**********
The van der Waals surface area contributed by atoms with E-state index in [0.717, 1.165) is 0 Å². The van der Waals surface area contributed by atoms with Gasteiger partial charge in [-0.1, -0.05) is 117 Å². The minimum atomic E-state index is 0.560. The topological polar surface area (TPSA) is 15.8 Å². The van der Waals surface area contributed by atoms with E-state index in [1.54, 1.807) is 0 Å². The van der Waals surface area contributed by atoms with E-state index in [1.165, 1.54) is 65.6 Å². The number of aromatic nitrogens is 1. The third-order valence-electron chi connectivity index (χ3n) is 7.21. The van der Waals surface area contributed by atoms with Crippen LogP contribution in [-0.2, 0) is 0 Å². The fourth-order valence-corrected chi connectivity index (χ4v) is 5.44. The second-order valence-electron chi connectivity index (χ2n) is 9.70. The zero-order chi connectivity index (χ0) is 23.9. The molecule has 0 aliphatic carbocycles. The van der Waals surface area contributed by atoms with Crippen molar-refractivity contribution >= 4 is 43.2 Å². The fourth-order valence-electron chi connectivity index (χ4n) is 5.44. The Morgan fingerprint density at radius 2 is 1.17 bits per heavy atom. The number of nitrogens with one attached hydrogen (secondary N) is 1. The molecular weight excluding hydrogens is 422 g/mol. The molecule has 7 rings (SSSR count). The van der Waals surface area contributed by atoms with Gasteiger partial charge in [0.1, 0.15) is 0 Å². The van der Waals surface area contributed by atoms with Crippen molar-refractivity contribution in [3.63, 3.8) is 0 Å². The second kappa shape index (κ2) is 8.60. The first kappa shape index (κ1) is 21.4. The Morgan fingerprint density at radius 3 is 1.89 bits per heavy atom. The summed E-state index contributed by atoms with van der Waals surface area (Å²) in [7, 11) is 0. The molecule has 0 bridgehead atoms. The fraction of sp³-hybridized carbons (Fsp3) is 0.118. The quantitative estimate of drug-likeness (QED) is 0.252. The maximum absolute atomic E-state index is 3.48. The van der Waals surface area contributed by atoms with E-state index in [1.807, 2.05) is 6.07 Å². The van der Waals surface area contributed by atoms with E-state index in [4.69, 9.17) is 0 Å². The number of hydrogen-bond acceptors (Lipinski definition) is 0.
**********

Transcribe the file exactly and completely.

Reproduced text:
The van der Waals surface area contributed by atoms with E-state index in [0.717, 1.165) is 0 Å². The van der Waals surface area contributed by atoms with Gasteiger partial charge in [-0.1, -0.05) is 117 Å². The minimum atomic E-state index is 0.560. The topological polar surface area (TPSA) is 15.8 Å². The van der Waals surface area contributed by atoms with E-state index in [1.54, 1.807) is 0 Å². The van der Waals surface area contributed by atoms with E-state index in [1.165, 1.54) is 65.6 Å². The number of aromatic nitrogens is 1. The third-order valence-electron chi connectivity index (χ3n) is 7.21. The van der Waals surface area contributed by atoms with Crippen LogP contribution in [-0.2, 0) is 0 Å². The fourth-order valence-corrected chi connectivity index (χ4v) is 5.44. The second-order valence-electron chi connectivity index (χ2n) is 9.70. The zero-order chi connectivity index (χ0) is 23.9. The molecule has 0 aliphatic carbocycles. The van der Waals surface area contributed by atoms with Crippen molar-refractivity contribution >= 4 is 43.2 Å². The fourth-order valence-electron chi connectivity index (χ4n) is 5.44. The Morgan fingerprint density at radius 2 is 1.17 bits per heavy atom. The number of nitrogens with one attached hydrogen (secondary N) is 1. The molecular weight excluding hydrogens is 422 g/mol. The molecule has 7 rings (SSSR count). The van der Waals surface area contributed by atoms with Gasteiger partial charge in [0.1, 0.15) is 0 Å². The van der Waals surface area contributed by atoms with Crippen molar-refractivity contribution in [3.63, 3.8) is 0 Å². The second kappa shape index (κ2) is 8.60. The first kappa shape index (κ1) is 21.4. The Morgan fingerprint density at radius 3 is 1.89 bits per heavy atom. The summed E-state index contributed by atoms with van der Waals surface area (Å²) in [7, 11) is 0. The molecule has 0 bridgehead atoms. The fraction of sp³-hybridized carbons (Fsp3) is 0.118. The quantitative estimate of drug-likeness (QED) is 0.252. The maximum absolute atomic E-state index is 3.48. The van der Waals surface area contributed by atoms with E-state index in [1.807, 2.05) is 6.07 Å². The van der Waals surface area contributed by atoms with E-state index in [4.69, 9.17) is 0 Å². The number of hydrogen-bond acceptors (Lipinski definition) is 0.